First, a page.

Many humorous adventures make gags on space in item inventories. In Space Quest series (III and VI), its protagonist Roger Wilco crams a full-sized ladder into his pocket. In Simon the Sorcerer, Simon similarly obtains a ladder at one point, which he stores in his hat. In The Secret of Monkey Island, as a recurring gag, Guybrush Threepwood usually barely fits an oversized item in his clothes, from a 6 foot long q-tip to a huge figurehead, or even a monkey (which is shown moving underneath his coat). At one point early in The Curse of Monkey Island, he makes a "yikes" face after sheathing a bread knife down his pants. A similar concept is evident in Sonic the Hedgehog, most notably in the person of Amy Rose, who actually materializes hammers from Hammerspace. Characters from the Kingdom Hearts series are also capable of materializing weapons from thin air and making them disappear again, notably in the case of main character Sora and his Keyblade. In Crashlands, Flux seems to have endless space to put his stuff. In New Super Mario Bros. Wii, the player has endless space to put his/her items.
Although there are numerous examples from the genre, Hammerspace usage is not just limited to adventure games. In The Sims 2 and The Sims 3, the Sims make extensive use of Hammerspace, regularly pulling items out of their back pockets which could not possibly fit there. Examples include rakes, hairdryers, watering cans and bags of flour. In addition they have seemingly limitless personal inventories in which they can carry around almost anything, from a mobile phone to a sports car, without actually having anywhere to store it. These items are also occasionally pulled from the back pocket when used in game (as in the case of mobile phones). Although both games are supposed to mimic reality in many ways, they do still retain cartoon-like elements; Hammerspace was probably implemented to prevent Sims having to trek to a storage shed/closet/drawer etc. every time they wanted to use a certain item, something which would no doubt have been both boring for the player and impractical in terms of gameplay.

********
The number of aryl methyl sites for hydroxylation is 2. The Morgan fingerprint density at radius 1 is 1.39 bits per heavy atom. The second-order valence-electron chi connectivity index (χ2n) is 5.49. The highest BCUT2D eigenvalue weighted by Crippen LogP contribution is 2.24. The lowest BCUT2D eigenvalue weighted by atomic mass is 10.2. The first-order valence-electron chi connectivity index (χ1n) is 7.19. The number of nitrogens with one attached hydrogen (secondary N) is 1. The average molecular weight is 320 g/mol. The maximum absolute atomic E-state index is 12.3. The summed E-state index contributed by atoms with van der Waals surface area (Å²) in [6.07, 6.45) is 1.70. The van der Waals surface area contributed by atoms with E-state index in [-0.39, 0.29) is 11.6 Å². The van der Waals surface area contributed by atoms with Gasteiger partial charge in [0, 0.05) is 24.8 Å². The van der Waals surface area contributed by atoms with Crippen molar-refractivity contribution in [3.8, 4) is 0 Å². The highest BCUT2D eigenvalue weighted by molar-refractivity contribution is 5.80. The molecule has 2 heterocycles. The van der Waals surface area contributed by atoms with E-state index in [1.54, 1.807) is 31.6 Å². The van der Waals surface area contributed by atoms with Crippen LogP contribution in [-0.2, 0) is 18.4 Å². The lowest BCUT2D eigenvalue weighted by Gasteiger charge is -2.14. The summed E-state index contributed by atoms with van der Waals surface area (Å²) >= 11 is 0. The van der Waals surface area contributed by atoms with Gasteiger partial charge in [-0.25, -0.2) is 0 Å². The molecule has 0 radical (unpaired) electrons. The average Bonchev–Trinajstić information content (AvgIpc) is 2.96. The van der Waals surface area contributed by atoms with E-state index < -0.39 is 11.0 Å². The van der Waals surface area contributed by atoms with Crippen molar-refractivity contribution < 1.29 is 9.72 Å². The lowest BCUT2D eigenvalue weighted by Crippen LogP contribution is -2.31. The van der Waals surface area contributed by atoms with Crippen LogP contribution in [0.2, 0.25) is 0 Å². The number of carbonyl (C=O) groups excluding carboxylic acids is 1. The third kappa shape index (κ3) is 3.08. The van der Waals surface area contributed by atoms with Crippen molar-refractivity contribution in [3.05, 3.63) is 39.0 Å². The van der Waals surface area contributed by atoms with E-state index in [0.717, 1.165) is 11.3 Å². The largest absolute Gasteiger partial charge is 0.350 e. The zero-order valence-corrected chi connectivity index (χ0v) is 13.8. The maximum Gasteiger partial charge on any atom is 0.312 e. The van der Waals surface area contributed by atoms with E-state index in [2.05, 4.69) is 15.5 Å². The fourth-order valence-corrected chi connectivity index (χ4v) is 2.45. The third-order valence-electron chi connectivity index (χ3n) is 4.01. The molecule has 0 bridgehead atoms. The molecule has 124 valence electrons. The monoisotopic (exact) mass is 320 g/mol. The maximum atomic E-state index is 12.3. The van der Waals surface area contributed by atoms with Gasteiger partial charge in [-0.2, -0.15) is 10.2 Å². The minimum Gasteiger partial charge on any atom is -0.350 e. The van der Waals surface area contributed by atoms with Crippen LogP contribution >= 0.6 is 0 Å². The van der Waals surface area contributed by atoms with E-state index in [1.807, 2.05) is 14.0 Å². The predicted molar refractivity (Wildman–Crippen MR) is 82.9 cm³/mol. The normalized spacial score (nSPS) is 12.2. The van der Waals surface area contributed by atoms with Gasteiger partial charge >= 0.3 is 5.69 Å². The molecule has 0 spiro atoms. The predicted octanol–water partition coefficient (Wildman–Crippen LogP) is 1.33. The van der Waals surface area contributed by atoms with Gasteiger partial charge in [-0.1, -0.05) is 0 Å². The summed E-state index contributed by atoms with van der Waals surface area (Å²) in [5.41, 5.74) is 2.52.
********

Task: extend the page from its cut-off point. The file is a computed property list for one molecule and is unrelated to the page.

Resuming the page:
Similarly, in the sandbox game Minecraft, players can hold 44467.2 metric tonnes (49016.69 tons) of gold (the densest real-life material that exists in the game) in a hyperspace inventory, having no in-game effects, such as slowness or loss of hunger, as if an empty inventory were the same as a full one. In reality, even one block of most materials in Minecraft would weigh hundreds or thousands of kilograms, and the player can carry up to 2304 blocks in their inventory. Since some blocks can be converted into multiple blocks of another type, it is possible to carry enough material to build an entire city in one's inventory invisibly.
- A Kit-Kat ad campaign from the late 80s involved a man and a woman in two separate commercials deciding they wanted something to eat. The woman pulls food items out of her purse, while the man pulls them out of his pants pocket, and the items they pull out before pulling out a Kit-Kat bar were items that, in real life, couldn't easily be stored there (i.e. the woman pulls a fully intact birthday cake out of her purse, while the man pulls a large hamburger out of his pocket).